“I went to London for the Scots Guards Black Sunday Remembrance march a few years ago, in memory of my son and anyone who ever served with the Guards.
“The Pipe Major approached me in full uniform, saluted and said, ‘Mr Monkhouse sir, I just want to let you know that the reason I am standing here is because I was in the same fire fight as Stephen, but I was in an armoured vehicle. If Stephen hadn’t done what he did, we would have been a gonner.
“But Stephen stood up there with the big gun and provided cover and fire until we had managed to get out. He gave his life so 13 of us could live. I will always owe my life to Stephen.’
“I was in tears listening to that story. There was a soldier who had his jaw shot off and Stephen provided the fire so they could get this badly injured guy into an armoured vehicle. Unfortunately, Matthew Stenton was a few yards in front of Stephen, and he got shot first.
“When his gun fell silent, Stephen moved up in his vehicle. He was the only one providing the fire cover. They reckoned there was a Taliban looking through what they call a murder wall – a wee hole in the wall where they wait with small arms fire – an AK-47, I believe.”
The soldier’s father was invited to collect his son’s posthumous MC, presented by the Queen at Buckingham Palace in a private ceremony the following year.
He said: “I was presented with the Military Cross because I was Stephen’s next of kin. Brandon was at the ceremony. Brandon now has his father’s MC, along with his Afghanistan and Iraq medals, but I have a replica of the MC on display at home.”
Despite his heartache, Mr Monkhouse said: “I was overwhelmed with pride. We were delighted Stephen’s courage was recognised. He would have been proud, his chest would still be pumped out now. He would be wearing his Military Cross to the pub.”
He added: “We will never know the real reason our troops were out there. How many battles are there to be fought all over the world? It was all about politics.”
Hundreds of people turned out in Inverclyde to pay their final respects on the day of the soldier’s funeral, his coffin draped in a Union Jack with his cap atop.
At St Andrew’s RC Church in Greenock 12 soldiers in red jackets and bearskin hats with rifles lined the driveway in a guard of honour, before L/Cpl Monkhouse was taken to his final resting place in Knocknairshill Cemetery.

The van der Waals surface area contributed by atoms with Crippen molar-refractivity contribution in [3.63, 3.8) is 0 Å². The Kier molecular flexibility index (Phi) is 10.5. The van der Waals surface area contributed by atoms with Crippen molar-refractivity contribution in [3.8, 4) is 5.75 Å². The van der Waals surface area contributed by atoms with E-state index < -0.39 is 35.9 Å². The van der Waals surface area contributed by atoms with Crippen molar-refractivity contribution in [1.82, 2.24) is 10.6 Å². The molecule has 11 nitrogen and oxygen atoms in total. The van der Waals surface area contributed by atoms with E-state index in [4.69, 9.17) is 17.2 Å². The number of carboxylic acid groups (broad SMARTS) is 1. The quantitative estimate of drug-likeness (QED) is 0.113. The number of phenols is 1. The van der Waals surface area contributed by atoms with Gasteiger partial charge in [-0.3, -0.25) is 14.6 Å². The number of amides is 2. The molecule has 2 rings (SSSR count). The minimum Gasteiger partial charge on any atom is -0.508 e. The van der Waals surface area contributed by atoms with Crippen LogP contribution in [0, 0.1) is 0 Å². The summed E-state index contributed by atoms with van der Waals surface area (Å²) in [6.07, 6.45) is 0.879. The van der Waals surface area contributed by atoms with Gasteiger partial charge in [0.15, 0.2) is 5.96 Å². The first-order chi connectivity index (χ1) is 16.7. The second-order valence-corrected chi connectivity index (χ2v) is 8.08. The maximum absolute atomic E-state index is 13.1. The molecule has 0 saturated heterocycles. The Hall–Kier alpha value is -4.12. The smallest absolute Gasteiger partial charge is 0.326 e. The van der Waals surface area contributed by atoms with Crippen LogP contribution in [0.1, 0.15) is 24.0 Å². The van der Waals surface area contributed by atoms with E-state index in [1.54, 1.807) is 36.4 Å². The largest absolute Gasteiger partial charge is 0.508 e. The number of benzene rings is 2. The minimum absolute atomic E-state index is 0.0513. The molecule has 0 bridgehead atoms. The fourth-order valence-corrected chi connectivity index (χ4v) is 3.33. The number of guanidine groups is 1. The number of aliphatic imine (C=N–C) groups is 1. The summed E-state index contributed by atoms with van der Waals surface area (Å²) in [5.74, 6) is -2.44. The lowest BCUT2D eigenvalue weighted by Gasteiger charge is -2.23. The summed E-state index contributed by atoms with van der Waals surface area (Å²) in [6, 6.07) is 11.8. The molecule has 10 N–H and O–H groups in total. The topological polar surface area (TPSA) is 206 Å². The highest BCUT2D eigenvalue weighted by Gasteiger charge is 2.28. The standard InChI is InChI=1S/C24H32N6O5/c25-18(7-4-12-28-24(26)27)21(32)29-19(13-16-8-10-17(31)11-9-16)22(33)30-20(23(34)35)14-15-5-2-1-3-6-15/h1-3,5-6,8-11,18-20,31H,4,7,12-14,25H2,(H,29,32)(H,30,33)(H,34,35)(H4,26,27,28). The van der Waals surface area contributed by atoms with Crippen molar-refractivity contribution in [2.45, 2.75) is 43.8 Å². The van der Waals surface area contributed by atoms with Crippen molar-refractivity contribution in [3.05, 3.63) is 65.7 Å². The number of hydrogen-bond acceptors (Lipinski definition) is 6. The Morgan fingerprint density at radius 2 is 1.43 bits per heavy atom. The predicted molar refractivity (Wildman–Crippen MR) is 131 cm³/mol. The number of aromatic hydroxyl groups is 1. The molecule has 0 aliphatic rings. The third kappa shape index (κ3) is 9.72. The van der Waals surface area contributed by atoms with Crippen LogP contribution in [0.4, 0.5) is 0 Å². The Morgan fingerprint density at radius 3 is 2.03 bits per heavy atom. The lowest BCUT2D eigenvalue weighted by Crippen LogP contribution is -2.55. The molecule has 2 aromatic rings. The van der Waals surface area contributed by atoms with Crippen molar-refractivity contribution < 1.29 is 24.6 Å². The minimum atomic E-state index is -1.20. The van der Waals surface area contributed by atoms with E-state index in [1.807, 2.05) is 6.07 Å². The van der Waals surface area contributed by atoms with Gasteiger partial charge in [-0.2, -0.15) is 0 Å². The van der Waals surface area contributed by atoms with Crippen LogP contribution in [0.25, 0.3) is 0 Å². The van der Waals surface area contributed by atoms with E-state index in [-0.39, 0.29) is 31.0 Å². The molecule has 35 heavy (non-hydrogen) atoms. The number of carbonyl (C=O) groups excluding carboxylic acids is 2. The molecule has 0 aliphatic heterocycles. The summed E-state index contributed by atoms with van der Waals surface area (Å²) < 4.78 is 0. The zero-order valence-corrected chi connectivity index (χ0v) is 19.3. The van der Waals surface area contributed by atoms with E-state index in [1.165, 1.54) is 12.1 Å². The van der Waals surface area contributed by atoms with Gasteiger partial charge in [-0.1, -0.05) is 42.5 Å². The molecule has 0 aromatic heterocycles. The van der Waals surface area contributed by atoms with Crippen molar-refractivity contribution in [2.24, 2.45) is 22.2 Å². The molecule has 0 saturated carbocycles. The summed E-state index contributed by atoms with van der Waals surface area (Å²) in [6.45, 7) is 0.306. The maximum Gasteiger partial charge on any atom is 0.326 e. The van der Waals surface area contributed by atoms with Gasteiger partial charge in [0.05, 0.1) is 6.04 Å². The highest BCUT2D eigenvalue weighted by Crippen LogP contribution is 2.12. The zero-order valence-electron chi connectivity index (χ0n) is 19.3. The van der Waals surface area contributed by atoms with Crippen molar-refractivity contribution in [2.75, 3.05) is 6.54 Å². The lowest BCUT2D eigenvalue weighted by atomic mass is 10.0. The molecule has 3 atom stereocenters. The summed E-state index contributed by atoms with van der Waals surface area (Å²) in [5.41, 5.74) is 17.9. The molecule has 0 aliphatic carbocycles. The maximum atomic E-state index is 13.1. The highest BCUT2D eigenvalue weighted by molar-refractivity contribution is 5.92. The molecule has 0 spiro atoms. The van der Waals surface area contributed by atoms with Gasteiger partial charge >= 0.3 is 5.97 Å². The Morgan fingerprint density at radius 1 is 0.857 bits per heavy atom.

His mother said: “Stephen was a proud Scot. He once told me, ‘If I do die, don’t put me in the ground with a Union Jack’. So at his funeral, when we got to the cemetery, we removed the Union Jack and buried him with the Saltire. We will go to the cemetery and put new flags of Scotland on his grave. It’s what he would want.”
It grieves me how many ordinary Afghans became collateral damage. We have failed the people there
The 20-year military mission in Afghanistan was not worth the enormous loss of life, according to former army chaplain, David Devenney.
Devenney is director of Community Veterans Support, a drop-in centre for armed forces veterans based at the Pearce Institute in Govan, Glasgow.
He fought in the Falklands in 1982 as a member of 42 Commando Royal Marines before later serving as a chaplain in Afghanistan in 2005 and 2007.
Mr Devenney said: “Personally, I do not believe it was worth a single service person’s life. I’ve been in Afghanistan when planes have left with our marines on board and I’ve been at RAF Brize Norton comforting families as flag-draped coffins have come off the back of a C-130 Hercules plane. I did that too many times.
“It also grieves me how many ordinary Afghans were just collateral damage and killed in the crossfire between the Taliban and others and the coalition forces.”
He added: “I don’t think anyone who lost a son, a brother or a husband in that conflict will ever say it was worth it because the result was the sum zero of nothing.
“We’ve also failed the Afghan people because after the war it was all about building infrastructure, bringing in accountants, engineers and construction workers, and building up the Afghan police. That’s all for nothing now, despite the past 20 years having almost beggared us financially.”